Panel: Goals of the VERITAS study

1. Following total knee replacement surgery, to compare physical therapy supported by remote technology (“tele-rehabilitation”) with traditional therapy at home or in the clinic in terms of:

> 90-day health service costs

> Patient-centered outcomes

2. To explore whether individual patient characteristics are associated with differential improvement from six to 12 weeks assessed by patient-reported outcomes.

Phases of implementation of this type of study include planning, testing, monitoring, and updates and adjustments as needed (Figure 2).

Figure 2: The implementation process for a remote monitoring study

Metrics are displayed on a dashboard, which provides continuous monitoring data, along with alerts that indicate anomalies to providers and monitors, such as patients who are not in compliance with their rehab routine and may require an intervention, in close to real time. A baseline is established for each patient, so that physical progress can be assessed, and an individualized exercise plan is developed via a Skype session before the surgery. Post-surgery, a follow-up Skype session enables the exercises to be tailored based on the patient’s status. The in-person Skype session helps develop patient engagement and build confidence in the level of support available if issues arise.

An important question is how much data is needed, and how often. If too much or too little data is transmitted, this may not be actionable. Adjustments can be made as necessary as the study progresses. This determination will be specific to each user, project or study. Often, a layered approach is used, where the minimum amount of data is presented for decision-making, while additional layers of detail exist and can be mined if needed.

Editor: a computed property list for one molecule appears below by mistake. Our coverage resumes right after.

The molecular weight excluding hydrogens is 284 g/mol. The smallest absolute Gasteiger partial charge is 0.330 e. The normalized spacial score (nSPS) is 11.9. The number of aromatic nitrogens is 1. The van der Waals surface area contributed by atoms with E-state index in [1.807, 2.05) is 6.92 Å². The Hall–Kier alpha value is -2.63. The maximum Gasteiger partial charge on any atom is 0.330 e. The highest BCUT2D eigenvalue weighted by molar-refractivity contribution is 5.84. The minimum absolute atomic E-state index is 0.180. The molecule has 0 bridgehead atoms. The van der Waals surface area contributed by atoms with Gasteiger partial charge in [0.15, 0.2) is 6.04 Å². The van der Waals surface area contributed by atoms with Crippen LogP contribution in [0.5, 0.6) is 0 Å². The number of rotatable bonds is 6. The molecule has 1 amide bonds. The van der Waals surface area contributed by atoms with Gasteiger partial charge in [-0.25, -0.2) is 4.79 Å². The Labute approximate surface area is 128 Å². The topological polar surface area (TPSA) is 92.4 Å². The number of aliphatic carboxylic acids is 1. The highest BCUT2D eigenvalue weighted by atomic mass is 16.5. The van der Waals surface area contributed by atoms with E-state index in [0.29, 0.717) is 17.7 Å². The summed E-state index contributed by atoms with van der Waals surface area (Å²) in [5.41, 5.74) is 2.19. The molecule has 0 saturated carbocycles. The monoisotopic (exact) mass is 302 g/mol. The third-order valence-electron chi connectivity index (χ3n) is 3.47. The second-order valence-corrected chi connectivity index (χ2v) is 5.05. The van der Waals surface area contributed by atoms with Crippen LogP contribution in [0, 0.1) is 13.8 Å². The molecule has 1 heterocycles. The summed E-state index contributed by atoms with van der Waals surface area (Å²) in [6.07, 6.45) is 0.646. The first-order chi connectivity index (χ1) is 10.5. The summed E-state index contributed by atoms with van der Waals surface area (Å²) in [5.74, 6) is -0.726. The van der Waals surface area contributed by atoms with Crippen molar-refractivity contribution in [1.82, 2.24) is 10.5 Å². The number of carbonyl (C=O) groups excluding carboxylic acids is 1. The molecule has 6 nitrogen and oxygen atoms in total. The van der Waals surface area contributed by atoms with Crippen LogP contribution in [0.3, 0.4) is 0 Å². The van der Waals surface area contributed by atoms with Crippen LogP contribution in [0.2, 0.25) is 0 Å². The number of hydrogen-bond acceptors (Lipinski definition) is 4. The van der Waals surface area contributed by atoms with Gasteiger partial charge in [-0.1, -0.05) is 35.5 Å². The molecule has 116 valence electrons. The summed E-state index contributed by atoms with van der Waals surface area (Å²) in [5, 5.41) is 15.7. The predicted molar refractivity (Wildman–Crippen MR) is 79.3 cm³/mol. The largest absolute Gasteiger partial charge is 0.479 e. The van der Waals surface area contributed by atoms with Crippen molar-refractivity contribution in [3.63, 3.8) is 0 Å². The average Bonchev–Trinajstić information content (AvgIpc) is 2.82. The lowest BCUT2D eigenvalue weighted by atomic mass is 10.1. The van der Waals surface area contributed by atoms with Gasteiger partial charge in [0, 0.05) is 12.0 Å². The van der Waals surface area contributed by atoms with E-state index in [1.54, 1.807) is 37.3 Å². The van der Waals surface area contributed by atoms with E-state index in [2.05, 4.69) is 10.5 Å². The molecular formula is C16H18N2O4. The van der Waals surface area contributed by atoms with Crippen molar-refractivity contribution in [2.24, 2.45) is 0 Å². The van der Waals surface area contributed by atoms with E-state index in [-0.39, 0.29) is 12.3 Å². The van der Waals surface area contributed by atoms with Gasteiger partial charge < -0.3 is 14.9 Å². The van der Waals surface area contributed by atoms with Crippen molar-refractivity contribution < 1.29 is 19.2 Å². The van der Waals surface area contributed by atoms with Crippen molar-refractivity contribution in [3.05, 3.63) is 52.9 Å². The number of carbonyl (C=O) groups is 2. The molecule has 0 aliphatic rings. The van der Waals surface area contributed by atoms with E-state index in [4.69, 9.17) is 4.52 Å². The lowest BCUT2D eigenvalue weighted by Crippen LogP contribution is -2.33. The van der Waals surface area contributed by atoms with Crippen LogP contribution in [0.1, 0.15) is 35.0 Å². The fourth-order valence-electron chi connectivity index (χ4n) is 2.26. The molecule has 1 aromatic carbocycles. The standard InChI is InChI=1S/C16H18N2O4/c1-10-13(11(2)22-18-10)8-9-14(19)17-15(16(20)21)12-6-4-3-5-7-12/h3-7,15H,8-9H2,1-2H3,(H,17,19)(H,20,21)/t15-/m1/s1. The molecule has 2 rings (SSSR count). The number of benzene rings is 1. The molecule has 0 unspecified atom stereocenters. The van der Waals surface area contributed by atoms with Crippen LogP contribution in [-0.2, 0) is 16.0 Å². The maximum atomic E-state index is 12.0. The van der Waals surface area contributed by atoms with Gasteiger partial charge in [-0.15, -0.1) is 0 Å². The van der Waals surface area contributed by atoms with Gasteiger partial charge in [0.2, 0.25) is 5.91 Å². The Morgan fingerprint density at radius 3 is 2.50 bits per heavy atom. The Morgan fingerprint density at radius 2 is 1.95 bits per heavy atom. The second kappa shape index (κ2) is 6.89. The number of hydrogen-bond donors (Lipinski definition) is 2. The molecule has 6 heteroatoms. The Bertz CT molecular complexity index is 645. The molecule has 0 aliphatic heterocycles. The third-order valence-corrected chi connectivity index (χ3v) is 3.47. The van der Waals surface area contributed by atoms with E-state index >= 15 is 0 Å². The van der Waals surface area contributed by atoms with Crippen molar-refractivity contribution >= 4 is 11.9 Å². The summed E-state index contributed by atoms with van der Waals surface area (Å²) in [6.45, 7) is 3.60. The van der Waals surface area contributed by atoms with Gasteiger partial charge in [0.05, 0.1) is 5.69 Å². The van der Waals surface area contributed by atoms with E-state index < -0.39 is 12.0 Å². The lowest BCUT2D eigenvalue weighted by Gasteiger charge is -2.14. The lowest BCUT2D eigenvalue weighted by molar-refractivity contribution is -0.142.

In this and other studies, virtual interactions with providers have potential to provide value for patients in five key areas (Figure 3): passive reporting, longitudinal data, convenience, tracking and support. Passive reporting is a major benefit to patients, requiring minimal or no effort to remember, document, or transmit data to their providers. For providers, value accrues from the reduced number of patient visits, ability to monitor more patients, need for reduced staff time and numbers, better outcomes, and increased availability of data for informed decision-making.

Figure 3: Benefits of remote patient monitoring for patients and providers




Passive reporting

Reduced number of visits

Longitudinal data

Ability to monitor more patients


Reduced time and staff needed


Better outcomes


Increased availability of data with which to make more informed decisions

Experience with the VERITAS study indicates that when providing the device to patients, physical therapists and physicians alike, a consistent and appropriate on-boarding approach is helpful, including educational materials in the preferred format for each audience. Feedback should be sought and improvements made as necessary.

Lessons Learned
Progress to date with the VERITAS study has been promising, with patient enrollment on track, and generally positive experiences for patients and investigators in adapting to the technology. Cost efficiencies are expected, with larger numbers of patients being monitored by physical therapists than would be possible with all in-person visits.

In future, remote monitoring and data collection will likely be used in many more studies, also involving an initial baseline assessment of each patient, which can then be used to track any deviations indicating the need for an intervention.

About The Author
Vincent Miller is Project Coordinator at the Duke Clinical Research Institute (DCRI), the world’s largest academic research organization and a part of the Duke University School of Medicine. The DCRI conducts groundbreaking multinational clinical trials, manages major national patient registries, and performs landmark outcomes research.